M. Christian's stories are the fairy tales whispered to one another by dark angels whose hearts and mouths are brimming with lust. He goes beyond the pale, ordinary definitions of sexuality and writes about need and desire in their purest forms. Readers daring enough to stray from the safety of the path will find in his images and words a garden of delights to tempt even the most demanding pleasure-seeker.
-- Michael Thomas Ford, Lambda Literary Award winner and editor
Wednesday, May 13, 2009
There are a lot of ways to look at Heinlein's classic, The Puppet Masters: as a perfect example of what makes a 'Heinlein' book (a determined uberman, a fiery female, sparkling language, etc), an ideal cold-war parable (US vs relentless, soul-sucking invaders out to turn us into mindless slaves), or as an examination of classic paranoia (who can you trust?), but for this review let's take a look at The Puppet Masters as a book about hunting dragons.
No, there are no dragons in The Puppet Masters. Set in a near future US after a limited nuclear war, the book is about a covert alien invasion -- a rarity for Heinlein -- by 'slugs:' parasitic lifeforms that control their human hosts. In this way it's a perfect companion to Jack Finney's Body Snatchers: an unearthly threat not just to our world but to our sense of identity. With Finney the aliens impersonated the people around us; with The Puppet Masters the aliens control everyone around us -- two sides of a similar coin.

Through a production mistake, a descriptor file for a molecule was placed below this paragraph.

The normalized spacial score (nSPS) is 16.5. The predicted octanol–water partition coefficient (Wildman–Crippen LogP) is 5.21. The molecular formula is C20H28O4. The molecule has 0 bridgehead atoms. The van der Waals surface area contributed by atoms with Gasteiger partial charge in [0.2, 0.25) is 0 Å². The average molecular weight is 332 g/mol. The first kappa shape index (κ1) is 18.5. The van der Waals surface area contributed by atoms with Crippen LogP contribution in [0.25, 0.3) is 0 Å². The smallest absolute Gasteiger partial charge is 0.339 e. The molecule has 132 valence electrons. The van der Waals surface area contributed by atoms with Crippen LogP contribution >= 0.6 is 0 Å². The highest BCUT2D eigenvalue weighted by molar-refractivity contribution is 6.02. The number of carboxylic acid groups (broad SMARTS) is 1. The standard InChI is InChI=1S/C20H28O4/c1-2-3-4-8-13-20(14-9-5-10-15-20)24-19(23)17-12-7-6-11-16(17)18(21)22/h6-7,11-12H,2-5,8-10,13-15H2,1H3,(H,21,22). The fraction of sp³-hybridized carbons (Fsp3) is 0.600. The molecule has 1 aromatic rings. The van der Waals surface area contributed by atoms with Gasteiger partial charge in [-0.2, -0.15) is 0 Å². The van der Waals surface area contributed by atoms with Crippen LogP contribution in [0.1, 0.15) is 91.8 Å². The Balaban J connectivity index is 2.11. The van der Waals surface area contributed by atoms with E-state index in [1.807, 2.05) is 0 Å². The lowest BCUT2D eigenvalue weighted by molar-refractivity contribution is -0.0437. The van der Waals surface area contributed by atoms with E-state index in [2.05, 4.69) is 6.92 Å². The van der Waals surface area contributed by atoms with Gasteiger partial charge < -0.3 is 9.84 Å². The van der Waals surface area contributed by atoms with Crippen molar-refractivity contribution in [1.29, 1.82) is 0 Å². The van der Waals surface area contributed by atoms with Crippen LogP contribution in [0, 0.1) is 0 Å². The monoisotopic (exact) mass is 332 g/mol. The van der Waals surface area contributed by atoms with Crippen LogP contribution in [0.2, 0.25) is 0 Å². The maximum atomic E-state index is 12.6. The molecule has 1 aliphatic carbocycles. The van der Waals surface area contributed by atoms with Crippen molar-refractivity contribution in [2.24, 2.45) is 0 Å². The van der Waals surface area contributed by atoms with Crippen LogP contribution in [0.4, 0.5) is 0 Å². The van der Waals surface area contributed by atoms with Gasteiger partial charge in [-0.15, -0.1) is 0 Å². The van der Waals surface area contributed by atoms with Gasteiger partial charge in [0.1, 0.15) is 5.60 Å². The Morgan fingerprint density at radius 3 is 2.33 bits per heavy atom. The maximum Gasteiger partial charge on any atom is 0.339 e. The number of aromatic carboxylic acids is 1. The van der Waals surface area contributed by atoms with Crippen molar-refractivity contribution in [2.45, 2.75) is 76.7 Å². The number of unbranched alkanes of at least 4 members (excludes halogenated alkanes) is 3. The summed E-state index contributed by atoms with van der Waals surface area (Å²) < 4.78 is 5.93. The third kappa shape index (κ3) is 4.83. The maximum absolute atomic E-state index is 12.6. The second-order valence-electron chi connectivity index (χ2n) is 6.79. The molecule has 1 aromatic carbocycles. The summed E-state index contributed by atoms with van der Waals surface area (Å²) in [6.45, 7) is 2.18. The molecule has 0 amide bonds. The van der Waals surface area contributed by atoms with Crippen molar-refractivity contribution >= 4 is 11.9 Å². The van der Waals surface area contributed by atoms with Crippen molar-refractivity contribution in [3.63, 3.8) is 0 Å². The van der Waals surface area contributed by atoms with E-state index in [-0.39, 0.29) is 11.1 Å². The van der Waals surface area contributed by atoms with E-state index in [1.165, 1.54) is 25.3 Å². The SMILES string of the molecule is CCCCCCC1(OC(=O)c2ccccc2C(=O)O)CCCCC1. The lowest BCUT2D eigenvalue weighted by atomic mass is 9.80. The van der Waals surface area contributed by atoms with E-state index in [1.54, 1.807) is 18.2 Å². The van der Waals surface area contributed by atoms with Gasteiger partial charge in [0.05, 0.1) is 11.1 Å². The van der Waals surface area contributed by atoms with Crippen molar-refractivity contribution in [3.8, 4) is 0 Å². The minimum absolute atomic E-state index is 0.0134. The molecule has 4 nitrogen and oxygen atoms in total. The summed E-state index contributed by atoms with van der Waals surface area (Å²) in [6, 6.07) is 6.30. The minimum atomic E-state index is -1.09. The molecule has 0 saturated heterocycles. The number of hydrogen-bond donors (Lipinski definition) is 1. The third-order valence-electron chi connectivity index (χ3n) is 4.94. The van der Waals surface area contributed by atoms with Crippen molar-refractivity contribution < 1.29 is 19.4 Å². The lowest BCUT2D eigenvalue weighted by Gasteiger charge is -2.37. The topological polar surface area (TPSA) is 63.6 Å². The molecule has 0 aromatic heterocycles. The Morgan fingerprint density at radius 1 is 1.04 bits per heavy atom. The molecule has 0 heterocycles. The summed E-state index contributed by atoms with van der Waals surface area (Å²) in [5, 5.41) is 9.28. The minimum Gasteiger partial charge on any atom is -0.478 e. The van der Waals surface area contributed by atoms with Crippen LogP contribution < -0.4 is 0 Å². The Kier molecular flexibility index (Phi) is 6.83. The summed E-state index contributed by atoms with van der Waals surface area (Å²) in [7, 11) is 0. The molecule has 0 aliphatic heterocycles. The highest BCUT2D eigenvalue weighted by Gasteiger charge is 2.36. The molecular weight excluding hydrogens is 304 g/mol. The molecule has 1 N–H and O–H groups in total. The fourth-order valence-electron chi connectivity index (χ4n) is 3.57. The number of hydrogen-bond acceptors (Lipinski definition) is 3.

But while Finney approached the theme with sly terror and sneaky suspense, Heinlein puts us in the shoes of 'Sam' an opperative for a so-secret-no-one-knows-about-it-but-the-presdient organization simply called 'The Section' -- run with an iron fist by 'The Old Man' -- that discovers and then fights against the invading parasites.
This is what makes the book so interesting. Sure it has Heinlein's fun use of language, a tough-but-not-robotic hero, a flamboyant female character, and his always-interesting social commentary (some so subtle as to escape everyone but a very determined reader); absolutely it works as a Cold War analogy with its war between unique identity and faceless uniformity; and, certainly, it works as a paranoiac mind-game where you literally cannot trust anyone; but then there is the dragon.